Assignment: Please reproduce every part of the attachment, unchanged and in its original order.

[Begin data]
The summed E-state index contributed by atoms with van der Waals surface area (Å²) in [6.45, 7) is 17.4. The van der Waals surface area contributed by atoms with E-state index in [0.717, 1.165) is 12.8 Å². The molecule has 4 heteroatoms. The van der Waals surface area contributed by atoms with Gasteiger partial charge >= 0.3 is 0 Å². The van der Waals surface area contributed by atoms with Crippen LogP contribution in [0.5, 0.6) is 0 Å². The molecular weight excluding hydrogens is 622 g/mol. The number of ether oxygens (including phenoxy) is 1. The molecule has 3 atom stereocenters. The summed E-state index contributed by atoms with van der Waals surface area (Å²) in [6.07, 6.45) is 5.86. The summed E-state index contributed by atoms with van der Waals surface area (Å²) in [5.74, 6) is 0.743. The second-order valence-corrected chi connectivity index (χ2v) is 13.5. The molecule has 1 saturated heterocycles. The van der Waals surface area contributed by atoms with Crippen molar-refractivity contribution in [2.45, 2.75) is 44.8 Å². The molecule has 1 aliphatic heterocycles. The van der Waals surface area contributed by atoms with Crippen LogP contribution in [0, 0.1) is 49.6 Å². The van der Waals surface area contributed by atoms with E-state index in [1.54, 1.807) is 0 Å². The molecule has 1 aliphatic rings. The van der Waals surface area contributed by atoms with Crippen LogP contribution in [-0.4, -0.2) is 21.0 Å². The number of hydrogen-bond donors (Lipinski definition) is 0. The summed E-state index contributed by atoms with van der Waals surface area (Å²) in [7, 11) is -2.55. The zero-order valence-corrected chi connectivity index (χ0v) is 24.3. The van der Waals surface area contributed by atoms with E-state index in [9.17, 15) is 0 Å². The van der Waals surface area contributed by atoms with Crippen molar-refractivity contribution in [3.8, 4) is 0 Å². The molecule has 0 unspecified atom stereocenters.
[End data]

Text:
The summed E-state index contributed by atoms with van der Waals surface area (Å²) in [6.45, 7) is 17.4. The van der Waals surface area contributed by atoms with E-state index in [0.717, 1.165) is 12.8 Å². The molecule has 4 heteroatoms. The van der Waals surface area contributed by atoms with Gasteiger partial charge >= 0.3 is 0 Å². The van der Waals surface area contributed by atoms with Crippen LogP contribution in [0.5, 0.6) is 0 Å². The molecular weight excluding hydrogens is 622 g/mol. The number of ether oxygens (including phenoxy) is 1. The molecule has 3 atom stereocenters. The summed E-state index contributed by atoms with van der Waals surface area (Å²) in [6.07, 6.45) is 5.86. The summed E-state index contributed by atoms with van der Waals surface area (Å²) in [5.74, 6) is 0.743. The second-order valence-corrected chi connectivity index (χ2v) is 13.5. The molecule has 1 saturated heterocycles. The van der Waals surface area contributed by atoms with Crippen molar-refractivity contribution in [2.45, 2.75) is 44.8 Å². The molecule has 1 aliphatic heterocycles. The van der Waals surface area contributed by atoms with Crippen LogP contribution in [0, 0.1) is 49.6 Å². The van der Waals surface area contributed by atoms with E-state index in [1.54, 1.807) is 0 Å². The molecule has 1 aliphatic rings. The van der Waals surface area contributed by atoms with Crippen LogP contribution in [-0.4, -0.2) is 21.0 Å². The number of hydrogen-bond donors (Lipinski definition) is 0. The summed E-state index contributed by atoms with van der Waals surface area (Å²) in [7, 11) is -2.55. The zero-order valence-corrected chi connectivity index (χ0v) is 24.3. The van der Waals surface area contributed by atoms with E-state index in [9.17, 15) is 0 Å². The van der Waals surface area contributed by atoms with Crippen molar-refractivity contribution in [3.8, 4) is 0 Å². The molecule has 0 unspecified atom stereocenters.